Windows 8 has been released to manufacturing, along with Windows Server 2012 and Visual Studio 2012. There is also a major new version of Office, Microsoft's other mainstay, due for completion around November this year.
These releases are more than just the usual round of updates. On its tablet-friendly Metro side, Windows 8 has a new runtime and user interface which is almost a platform within a platform. Microsoft consciously reformed the Windows API, with much of it unavailable from the Metro side, applications sandboxed, and asynchronous programming enforced.
If you do development in Microsoft Office, you will find a new application model there as well. Called Apps for Office, this is a way of embedding web applications either in a document (only supported in Excel at the moment) or in a task pane alongside a document (supported in Excel, Word and Project). Outlook 2013 does not have a task pane, but uses a similar approach for new-style Mail apps, a separate pane that displays alongside an email.
The significance of Apps for Office is that being web-based, they also work in Office Web Apps. This means that an application developed for the new model will run on platforms where the Office 2013 client is not available, including tablets and Macs.
There is a lot of sense in Microsoft's approach, whether or not you like the blocky Windows 8 Start screen, or the washed-out user interface in Office 2013. That said, it is a big ask for developers. The problem is not only the amount that developers will have to learn, but also what they need to throw away.
When Visual Studio 2010 was released, frameworks including Silverlight, Windows Presentation Foundation and XNA (for games) were positioned as strategic APIs in which developers could invest their time and effort with confidence. A few years later, and all those frameworks look like legacy.
If Windows RT (that is the ARM version) takes off, developers have to come to terms with a wave of Windows devices that do not run their desktop applications at all.
On the mobile side, loyal Microsoft-platform developers have endured a rollercoaster ride trying to keep up with how the company says you should develop today. Windows Mobile 6: C/C++ is in. Windows Phone 7: C/C++ is out. Windows Phone 8: C/C++ is in again.
The question developers will be asking as Windows 8 and Office 2013 roll out is this: how can we be sure that innovations like the Windows Runtime or Apps for Office will still be worth developing for by the time Visual Studio 2014 comes around?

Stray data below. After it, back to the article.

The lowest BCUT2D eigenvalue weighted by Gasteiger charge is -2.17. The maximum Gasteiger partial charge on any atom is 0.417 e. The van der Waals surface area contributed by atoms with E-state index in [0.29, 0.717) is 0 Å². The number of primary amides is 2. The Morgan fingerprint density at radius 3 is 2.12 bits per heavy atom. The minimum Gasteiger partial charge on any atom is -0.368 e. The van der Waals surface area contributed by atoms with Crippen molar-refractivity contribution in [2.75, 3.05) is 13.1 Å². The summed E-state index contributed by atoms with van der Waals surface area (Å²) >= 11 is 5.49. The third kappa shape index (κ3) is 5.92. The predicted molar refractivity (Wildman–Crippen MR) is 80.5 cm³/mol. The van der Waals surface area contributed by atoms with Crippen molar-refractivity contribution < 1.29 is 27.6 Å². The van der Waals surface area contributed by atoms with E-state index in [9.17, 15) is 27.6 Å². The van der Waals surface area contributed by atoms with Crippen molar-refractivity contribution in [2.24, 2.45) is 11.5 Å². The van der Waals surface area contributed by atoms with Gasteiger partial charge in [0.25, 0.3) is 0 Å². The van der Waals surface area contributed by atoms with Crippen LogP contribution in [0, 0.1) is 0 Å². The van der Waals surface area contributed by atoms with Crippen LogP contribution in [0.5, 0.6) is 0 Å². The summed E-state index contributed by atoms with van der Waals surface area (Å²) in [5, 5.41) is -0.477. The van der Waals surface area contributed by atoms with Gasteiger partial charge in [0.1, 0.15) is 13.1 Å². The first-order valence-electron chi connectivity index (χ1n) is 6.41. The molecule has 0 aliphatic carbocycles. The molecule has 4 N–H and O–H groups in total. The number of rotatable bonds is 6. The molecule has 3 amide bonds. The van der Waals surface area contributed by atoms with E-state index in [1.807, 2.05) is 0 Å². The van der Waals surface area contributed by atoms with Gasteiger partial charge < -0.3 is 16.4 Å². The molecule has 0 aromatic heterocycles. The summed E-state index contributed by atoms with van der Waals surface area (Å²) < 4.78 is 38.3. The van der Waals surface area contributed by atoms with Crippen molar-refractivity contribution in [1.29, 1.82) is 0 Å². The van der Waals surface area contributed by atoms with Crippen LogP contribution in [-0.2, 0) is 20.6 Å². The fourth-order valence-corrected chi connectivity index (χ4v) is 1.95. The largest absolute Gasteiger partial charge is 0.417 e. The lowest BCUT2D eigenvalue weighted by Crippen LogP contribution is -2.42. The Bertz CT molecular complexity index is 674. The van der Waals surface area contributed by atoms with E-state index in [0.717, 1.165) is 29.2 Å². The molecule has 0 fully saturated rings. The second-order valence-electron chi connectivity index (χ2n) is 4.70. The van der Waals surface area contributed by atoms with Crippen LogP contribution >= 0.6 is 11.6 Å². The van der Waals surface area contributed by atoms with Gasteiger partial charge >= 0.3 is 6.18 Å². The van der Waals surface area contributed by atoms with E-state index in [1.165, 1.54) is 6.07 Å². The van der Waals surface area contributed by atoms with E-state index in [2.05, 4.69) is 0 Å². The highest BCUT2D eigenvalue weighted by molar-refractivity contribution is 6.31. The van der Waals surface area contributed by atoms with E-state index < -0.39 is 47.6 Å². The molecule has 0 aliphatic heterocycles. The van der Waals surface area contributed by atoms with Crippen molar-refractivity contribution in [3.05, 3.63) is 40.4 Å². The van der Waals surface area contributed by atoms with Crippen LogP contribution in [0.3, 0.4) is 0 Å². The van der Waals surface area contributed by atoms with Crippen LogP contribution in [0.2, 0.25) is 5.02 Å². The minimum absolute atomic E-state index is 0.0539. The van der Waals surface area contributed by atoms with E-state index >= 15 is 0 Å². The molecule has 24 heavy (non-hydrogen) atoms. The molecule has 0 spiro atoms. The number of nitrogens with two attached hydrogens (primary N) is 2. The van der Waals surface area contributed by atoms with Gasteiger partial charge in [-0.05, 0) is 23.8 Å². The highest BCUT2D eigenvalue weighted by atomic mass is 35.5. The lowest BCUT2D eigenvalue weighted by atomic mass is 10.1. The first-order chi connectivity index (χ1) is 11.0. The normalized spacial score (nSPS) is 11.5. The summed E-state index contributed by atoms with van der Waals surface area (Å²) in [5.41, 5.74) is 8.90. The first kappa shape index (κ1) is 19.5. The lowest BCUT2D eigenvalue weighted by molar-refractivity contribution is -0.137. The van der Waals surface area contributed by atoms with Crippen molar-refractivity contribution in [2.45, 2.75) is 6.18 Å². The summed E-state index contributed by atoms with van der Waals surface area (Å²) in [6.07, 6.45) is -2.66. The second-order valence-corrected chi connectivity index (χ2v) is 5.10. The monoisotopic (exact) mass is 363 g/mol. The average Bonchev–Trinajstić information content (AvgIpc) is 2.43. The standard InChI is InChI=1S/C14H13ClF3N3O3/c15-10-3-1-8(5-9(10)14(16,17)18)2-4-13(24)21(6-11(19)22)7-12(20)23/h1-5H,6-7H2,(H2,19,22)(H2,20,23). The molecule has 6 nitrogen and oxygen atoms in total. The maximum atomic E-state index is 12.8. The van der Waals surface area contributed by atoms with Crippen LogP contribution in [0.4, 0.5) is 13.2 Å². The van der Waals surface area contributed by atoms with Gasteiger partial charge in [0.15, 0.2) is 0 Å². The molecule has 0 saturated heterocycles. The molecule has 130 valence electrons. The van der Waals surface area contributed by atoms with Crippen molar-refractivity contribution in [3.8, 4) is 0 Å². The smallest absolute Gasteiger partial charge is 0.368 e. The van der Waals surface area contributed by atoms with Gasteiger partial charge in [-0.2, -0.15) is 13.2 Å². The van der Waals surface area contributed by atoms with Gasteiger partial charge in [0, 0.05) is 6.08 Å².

I am inclined to agree that the Windows platform needed reform, and despite a few jarring changes there is a lot to like in the 2012 wave. But what the company now needs is a period of consistency and consolidation, otherwise its developer community will simply lose faith.
Cloud computing, Infrastructure as a service (IaaS): nothing new about that. Yet the month of June saw two momentous announcements.
The first was from Microsoft, which announced the addition of IaaS to its Azure platform, along with a new management portal that may prove equally significant, for reasons I will give in a moment.
The second was from Google, at its IO 2012 conference, when it announced Google Compute Engine (GCE), which lets you launch Linux virtual machines (VMs) on Google's platform.
Google may be a new player in the IaaS market but you would also think that managing this stuff will come naturally to a company which has built its own search and cloud services on a massively scaleable cloud. Google also has a good track record in terms of reliability, when you look at its existing Google Apps services. It is not perfect; but then neither are others such as Amazon or Salesforce.com, both of which have occasional service interruptions.
In fact, one of the advantages of major new entrants into the market is the possibility of building fail-safe solutions across several cloud vendors, making it less likely that cloud downtime will cause severe loss of business.
What about Windows Azure? This one has made a big impression on me, partly because (unlike GCE) I have been able to try it out, as well as speaking to Microsoft Corporate VP Scott Guthrie about the new features.
He told me how, soon after he moved to work on Azure in 2011, his team sat down and tried using the service, encountering numerous problems ranging from sign-up difficulties to problems finding documentation.
Since then Microsoft has released not only a wide range of new features, including durable VMs alongside the existing stateless VMs, but also a new administration portal that is a pleasure to use.
Does that matter, when what really counts is the cloud technology, its performance and reliability?
I think it does. A good user experience changes behaviour. It is now so easy to log in and create a VM on Azure, that I will be using this myself when I need to spin up a server to test some software. Click Virtual Machine - From Gallery - pick an operating system - type a name and password, select a machine size, and it is done. A few minutes later you can log in with remote desktop and get working.
With a bit of effort, you can even connect Azure to your internal network.
If it is easy to get started, users are more likely to try it out and, all going well, start using the service in anger. My expectation is that Azure will see a lot more activity as a result.
It has taken too long, but Microsoft is now a real contender in cloud infrastructure.
With Google also coming into play, you may wonder if Amazon will finally feel some heat. I actually doubt that. It is a growing market, and Amazon is the leader by far.
It seems to me that it is more the other, smaller cloud hosters who should worry, as well as those in the on-premise server market. Increasingly, you will not only be testing your new solutions in the cloud, but deploying them there as well.
Image via Wikipedia
At the Future of Web Applications conference earlier this month I spoke to Microsoft's corporate VP of the .NET Developer Platform, Scott Guthrie about ASP.NET MVC. Guthrie is a co-inventor of ASP.NET along with Mark Anders, now at Adobe. A few months back I wrote a piece entitled ASP.NET MVC rescues Microsoft's web platform, but I wanted to hear from Guthrie how he sees the framework evolving, and to explore whether it is time to abandon the older Web Forms approach. How does he see the future of the platform?
"The amount of buzz and religious fanaticism about [ASP.NET MVC] is amongst the highest I've been involved in, certainly since .NET 1.0 and Silverlight. Some people prefer the Web Forms model and I emphasise that Web Forms is not going away, there's all the new stuff that's coming for Web Forms 4.0.